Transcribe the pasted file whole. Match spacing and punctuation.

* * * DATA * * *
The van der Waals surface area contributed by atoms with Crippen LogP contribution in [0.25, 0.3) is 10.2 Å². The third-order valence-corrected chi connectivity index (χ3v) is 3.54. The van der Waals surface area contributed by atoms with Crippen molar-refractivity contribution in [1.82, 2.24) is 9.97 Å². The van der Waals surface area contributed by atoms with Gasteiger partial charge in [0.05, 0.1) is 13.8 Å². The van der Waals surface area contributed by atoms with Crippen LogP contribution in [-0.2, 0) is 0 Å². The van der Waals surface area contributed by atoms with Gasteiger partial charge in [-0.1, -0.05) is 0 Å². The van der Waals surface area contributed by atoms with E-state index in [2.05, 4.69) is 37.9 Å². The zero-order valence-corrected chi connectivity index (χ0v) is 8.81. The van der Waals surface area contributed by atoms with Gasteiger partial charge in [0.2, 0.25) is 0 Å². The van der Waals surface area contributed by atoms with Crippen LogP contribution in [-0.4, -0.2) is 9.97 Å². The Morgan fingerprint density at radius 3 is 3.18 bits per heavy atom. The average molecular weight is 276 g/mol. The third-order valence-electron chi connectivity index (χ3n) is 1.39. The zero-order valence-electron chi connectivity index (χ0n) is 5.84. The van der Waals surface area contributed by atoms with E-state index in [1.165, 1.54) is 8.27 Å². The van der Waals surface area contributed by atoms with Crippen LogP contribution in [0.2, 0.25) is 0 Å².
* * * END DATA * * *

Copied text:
The van der Waals surface area contributed by atoms with Crippen LogP contribution in [0.25, 0.3) is 10.2 Å². The third-order valence-corrected chi connectivity index (χ3v) is 3.54. The van der Waals surface area contributed by atoms with Crippen molar-refractivity contribution in [1.82, 2.24) is 9.97 Å². The van der Waals surface area contributed by atoms with Gasteiger partial charge in [0.05, 0.1) is 13.8 Å². The van der Waals surface area contributed by atoms with Crippen LogP contribution in [-0.2, 0) is 0 Å². The van der Waals surface area contributed by atoms with Gasteiger partial charge in [-0.1, -0.05) is 0 Å². The van der Waals surface area contributed by atoms with E-state index in [2.05, 4.69) is 37.9 Å². The zero-order valence-corrected chi connectivity index (χ0v) is 8.81. The van der Waals surface area contributed by atoms with Gasteiger partial charge in [0.2, 0.25) is 0 Å². The van der Waals surface area contributed by atoms with Crippen LogP contribution in [-0.4, -0.2) is 9.97 Å². The Morgan fingerprint density at radius 3 is 3.18 bits per heavy atom. The average molecular weight is 276 g/mol. The third-order valence-electron chi connectivity index (χ3n) is 1.39. The zero-order valence-electron chi connectivity index (χ0n) is 5.84. The van der Waals surface area contributed by atoms with E-state index in [1.165, 1.54) is 8.27 Å². The van der Waals surface area contributed by atoms with Crippen LogP contribution in [0.2, 0.25) is 0 Å².